Lack of ideas, leadership in Swedish politics may benefit far right

Lack of ideas, leadership in Swedish politics may benefit far right

STOCKHOLM - Sweden's mainstream parties head into March's snap election unloved by voters and short on seasoned leadership, raising the risk the far-right will increase its support and be able to force a shift in generous immigration policies.

Centre-left Prime Minister Stefan Lofven's need to call a new election two months into office underlines his weakness.

His likely rival for the top political post - Moderate party economic spokeswoman Anna Kinberg Batra - will not even head her own party until January.

The centre-right and centre-left lack fresh ideas - tax cuts are over but will not be reversed - and voters gave a thumbs down to both blocs in September's vote, handing the Sweden Democrats the balance of power.

After bringing down Lofven's government, the Sweden Democrats could now cement their rise from right-wing fringe to the centre-stage of Swedish politics. "No one knows how big the Sweden Democrats could be," said Anders Sannerstedt, political scientist at Lund University, pointing to research in 2013 that showed 44 per cent of Swedes wanted to see less immigration.

"They got 12.9 per cent in September's election, so their voter pool isn't empty yet."

The party has threatened to bring down any government that fails to rein in immigration and wants to cut the number of asylum seekers reaching Sweden - the world's top per capita recipient - by 90 per cent.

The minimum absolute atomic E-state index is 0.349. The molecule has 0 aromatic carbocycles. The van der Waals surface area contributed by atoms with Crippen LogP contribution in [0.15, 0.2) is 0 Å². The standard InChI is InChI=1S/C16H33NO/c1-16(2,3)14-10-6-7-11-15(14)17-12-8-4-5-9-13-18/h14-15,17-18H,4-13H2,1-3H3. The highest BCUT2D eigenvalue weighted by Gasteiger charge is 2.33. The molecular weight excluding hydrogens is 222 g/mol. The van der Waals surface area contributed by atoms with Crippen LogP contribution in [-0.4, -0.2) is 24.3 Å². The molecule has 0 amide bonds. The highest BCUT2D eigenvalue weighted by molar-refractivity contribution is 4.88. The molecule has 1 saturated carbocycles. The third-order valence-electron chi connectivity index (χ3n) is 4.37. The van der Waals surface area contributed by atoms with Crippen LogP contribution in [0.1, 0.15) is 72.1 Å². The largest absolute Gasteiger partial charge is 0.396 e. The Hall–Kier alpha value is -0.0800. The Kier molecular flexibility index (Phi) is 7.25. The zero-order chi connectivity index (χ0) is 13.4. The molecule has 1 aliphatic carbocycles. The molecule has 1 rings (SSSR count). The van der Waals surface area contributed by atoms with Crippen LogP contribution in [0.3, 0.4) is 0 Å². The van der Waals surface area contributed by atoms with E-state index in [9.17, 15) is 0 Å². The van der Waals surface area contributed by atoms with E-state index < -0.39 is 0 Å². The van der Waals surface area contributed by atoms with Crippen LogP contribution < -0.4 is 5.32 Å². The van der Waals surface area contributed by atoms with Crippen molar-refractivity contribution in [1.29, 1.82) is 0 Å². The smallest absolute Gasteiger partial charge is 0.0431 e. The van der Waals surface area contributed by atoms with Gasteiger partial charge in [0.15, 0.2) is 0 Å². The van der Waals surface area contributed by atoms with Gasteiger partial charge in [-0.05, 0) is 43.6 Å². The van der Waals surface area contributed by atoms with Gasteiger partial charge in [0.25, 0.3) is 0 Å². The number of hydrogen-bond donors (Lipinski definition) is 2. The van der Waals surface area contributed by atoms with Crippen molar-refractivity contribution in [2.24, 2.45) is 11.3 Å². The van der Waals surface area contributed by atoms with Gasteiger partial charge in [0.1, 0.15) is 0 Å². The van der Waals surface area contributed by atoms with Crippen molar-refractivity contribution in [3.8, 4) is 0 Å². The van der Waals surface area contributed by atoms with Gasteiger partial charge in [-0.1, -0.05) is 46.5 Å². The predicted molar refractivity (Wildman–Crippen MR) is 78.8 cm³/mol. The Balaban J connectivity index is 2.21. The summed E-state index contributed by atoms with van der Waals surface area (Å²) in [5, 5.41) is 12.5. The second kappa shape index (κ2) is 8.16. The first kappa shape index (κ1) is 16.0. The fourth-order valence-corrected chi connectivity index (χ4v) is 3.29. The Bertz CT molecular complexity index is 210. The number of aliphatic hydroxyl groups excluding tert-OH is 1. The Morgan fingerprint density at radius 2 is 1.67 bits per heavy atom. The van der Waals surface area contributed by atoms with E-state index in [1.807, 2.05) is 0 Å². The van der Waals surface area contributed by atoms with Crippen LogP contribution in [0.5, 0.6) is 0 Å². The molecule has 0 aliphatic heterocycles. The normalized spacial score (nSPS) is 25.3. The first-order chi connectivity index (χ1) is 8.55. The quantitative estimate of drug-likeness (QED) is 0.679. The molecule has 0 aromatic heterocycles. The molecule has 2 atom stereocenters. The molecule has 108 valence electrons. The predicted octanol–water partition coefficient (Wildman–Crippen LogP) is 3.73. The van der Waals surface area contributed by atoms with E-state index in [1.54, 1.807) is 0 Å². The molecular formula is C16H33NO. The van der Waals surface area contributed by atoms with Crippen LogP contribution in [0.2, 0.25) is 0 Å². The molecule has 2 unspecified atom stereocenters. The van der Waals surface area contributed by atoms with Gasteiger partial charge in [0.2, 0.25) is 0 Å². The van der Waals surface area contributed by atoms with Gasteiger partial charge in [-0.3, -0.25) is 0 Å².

All major parties have refused to cooperate with them.

But a strong showing by the Sweden Democrats in March will make them harder to ignore. A YouGov poll in December put support for the Sweden Democrats rising to 17.7 per cent. "The mainstream parties ... either have to find a way to cooperate across the political divide, or change their views on the Sweden Democrats," Magnus Hagevi, political scientist at Linnaeus University, said.

Generous immigration has been a cornerstone of Swedish politics for decades and research from Gothenburg University shows Swedes are becoming more, not less, tolerant, though the number saying they want lower immigration is still above 40 per cent.

However, record number of asylum seekers - up to 105,000 in 2015 says the Migration Board - have revealed fault lines in the country of 9.5 million people.

Former Prime Minister Fredrik Reinfeldt said in August that growing asylum seeker numbers would leave little room for welfare spending in the coming years. A TV poll this week showed more than 50 per cent of local politicians from Reinfeldt's Moderate Party want Sweden to take in fewer refugees.

Sweden Democrat acting leader Mattias Karlsson said he wanted the March election to be "a referendum on immigration."

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